In a virtual conference, Pandjaitan stated: “It’s all our fault. The government went all out to remind us to stay at home, not to mudik [travel to your hometown ], but we still went ahead. This is the consequence.”
This is a cynical attempt to deflect from the government’s own responsibility. It has consistently sought to downplay the extent of the coronavirus crisis, in order to justify the refusal to implement full lockdown measures when required. This has inevitably undermined the hastily-announced, and partial restrictions that the government has occasionally introduced, when it has been threatened with an explosion of the pandemic and a collapse of the health system.
The circulation of the Delta variant in the world’s fourth-most populous country poses the risk of further mutations, including those that may limit the efficacy of vaccinations.
Speaking outside a vaccination centre near Jakarta, President Joko Widodo called for the acceleration of vaccination efforts last week. “We need vaccination acceleration in order to achieve communal immunity, which we hope can stop the COVID-19 spread,” he said. Widodo said that local governments and cabinet ministers should work to increase vaccinations next month to one million each day.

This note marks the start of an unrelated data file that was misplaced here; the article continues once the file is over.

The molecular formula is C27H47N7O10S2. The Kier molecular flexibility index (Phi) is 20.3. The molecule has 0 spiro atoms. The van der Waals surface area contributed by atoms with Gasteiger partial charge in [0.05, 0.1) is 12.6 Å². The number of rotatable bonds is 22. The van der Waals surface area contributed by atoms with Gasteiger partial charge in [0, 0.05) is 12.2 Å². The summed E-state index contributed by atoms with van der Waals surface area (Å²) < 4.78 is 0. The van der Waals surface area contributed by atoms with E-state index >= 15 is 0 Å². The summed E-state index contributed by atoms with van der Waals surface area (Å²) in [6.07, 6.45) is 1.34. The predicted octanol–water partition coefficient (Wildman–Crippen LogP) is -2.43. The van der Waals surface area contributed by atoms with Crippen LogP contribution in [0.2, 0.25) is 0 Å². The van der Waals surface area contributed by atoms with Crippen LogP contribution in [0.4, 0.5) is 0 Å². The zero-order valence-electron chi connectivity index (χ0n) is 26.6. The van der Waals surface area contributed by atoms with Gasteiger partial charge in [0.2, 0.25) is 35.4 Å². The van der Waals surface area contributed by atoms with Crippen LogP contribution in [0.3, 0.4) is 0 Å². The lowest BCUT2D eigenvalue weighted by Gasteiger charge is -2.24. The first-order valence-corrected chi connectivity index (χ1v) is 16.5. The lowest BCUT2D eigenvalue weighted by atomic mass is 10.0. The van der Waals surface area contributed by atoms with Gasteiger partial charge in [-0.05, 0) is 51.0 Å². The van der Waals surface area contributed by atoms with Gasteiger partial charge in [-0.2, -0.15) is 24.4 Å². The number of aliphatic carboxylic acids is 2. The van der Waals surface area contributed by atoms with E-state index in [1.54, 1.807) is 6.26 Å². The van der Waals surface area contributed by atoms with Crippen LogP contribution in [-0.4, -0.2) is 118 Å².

The inoculation campaign, largely using Sinovac’s CoronaVac vaccine, which is the least effective against the Delta variant, has been consistently behind schedule. The government has aimed for 181 million of its 270 million population to be vaccinated by March 2022, but currently only 11.8 million are fully vaccinated.
Whilst Bali plans to have fully vaccinated 3 million of its 4.36 million population by the end of this month, so far only 1.9 million residents have received their first dose. In Riau, population 6.83 million, a little more than 490,000 have received their first jab.
Along with the risk that it is posing to the health and lives of ordinary people, the expanding coronavirus crisis is intensifying the social hardships facing workers and the poor. Reports prior to the pandemic consistently recorded rising social inequality. In 2017, Oxfam ranked Indonesia the sixth-most unequal country in the world. In a country of some 264 million people, the four richest individuals have a combined wealth greater than the poorest 100 million.